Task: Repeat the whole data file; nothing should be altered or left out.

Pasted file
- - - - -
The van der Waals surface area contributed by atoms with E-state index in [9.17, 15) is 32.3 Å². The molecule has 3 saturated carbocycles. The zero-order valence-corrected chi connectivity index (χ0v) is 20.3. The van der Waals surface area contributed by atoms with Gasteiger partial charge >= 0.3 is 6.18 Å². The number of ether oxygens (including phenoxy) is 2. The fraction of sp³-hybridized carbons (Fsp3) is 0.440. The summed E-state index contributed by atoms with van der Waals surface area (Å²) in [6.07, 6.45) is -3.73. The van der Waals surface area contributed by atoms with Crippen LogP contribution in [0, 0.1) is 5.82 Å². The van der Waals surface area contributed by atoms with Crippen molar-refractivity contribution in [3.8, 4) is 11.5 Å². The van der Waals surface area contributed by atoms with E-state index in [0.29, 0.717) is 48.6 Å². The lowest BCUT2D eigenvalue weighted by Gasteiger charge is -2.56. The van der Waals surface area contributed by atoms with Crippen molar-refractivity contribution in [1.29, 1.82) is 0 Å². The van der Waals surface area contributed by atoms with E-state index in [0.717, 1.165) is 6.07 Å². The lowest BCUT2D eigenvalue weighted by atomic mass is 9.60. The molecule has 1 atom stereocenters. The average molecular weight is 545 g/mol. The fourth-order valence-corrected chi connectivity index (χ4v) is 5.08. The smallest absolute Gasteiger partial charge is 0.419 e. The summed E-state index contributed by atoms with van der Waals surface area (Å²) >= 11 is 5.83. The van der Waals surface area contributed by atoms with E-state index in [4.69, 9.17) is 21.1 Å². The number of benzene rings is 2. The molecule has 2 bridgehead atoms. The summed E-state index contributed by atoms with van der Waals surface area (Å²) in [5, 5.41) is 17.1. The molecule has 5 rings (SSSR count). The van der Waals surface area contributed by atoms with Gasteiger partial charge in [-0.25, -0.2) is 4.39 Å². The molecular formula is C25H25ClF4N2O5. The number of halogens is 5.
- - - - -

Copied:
The van der Waals surface area contributed by atoms with E-state index in [9.17, 15) is 32.3 Å². The molecule has 3 saturated carbocycles. The zero-order valence-corrected chi connectivity index (χ0v) is 20.3. The van der Waals surface area contributed by atoms with Gasteiger partial charge >= 0.3 is 6.18 Å². The number of ether oxygens (including phenoxy) is 2. The fraction of sp³-hybridized carbons (Fsp3) is 0.440. The summed E-state index contributed by atoms with van der Waals surface area (Å²) in [6.07, 6.45) is -3.73. The van der Waals surface area contributed by atoms with Crippen LogP contribution in [0, 0.1) is 5.82 Å². The van der Waals surface area contributed by atoms with Crippen molar-refractivity contribution in [3.8, 4) is 11.5 Å². The van der Waals surface area contributed by atoms with E-state index in [0.29, 0.717) is 48.6 Å². The lowest BCUT2D eigenvalue weighted by Gasteiger charge is -2.56. The van der Waals surface area contributed by atoms with Crippen molar-refractivity contribution in [1.29, 1.82) is 0 Å². The van der Waals surface area contributed by atoms with E-state index in [0.717, 1.165) is 6.07 Å². The lowest BCUT2D eigenvalue weighted by atomic mass is 9.60. The molecule has 1 atom stereocenters. The average molecular weight is 545 g/mol. The fourth-order valence-corrected chi connectivity index (χ4v) is 5.08. The smallest absolute Gasteiger partial charge is 0.419 e. The summed E-state index contributed by atoms with van der Waals surface area (Å²) >= 11 is 5.83. The van der Waals surface area contributed by atoms with E-state index in [4.69, 9.17) is 21.1 Å². The number of benzene rings is 2. The molecule has 2 bridgehead atoms. The summed E-state index contributed by atoms with van der Waals surface area (Å²) in [5, 5.41) is 17.1. The molecule has 5 rings (SSSR count). The van der Waals surface area contributed by atoms with Gasteiger partial charge in [-0.25, -0.2) is 4.39 Å². The molecular formula is C25H25ClF4N2O5. The number of halogens is 5.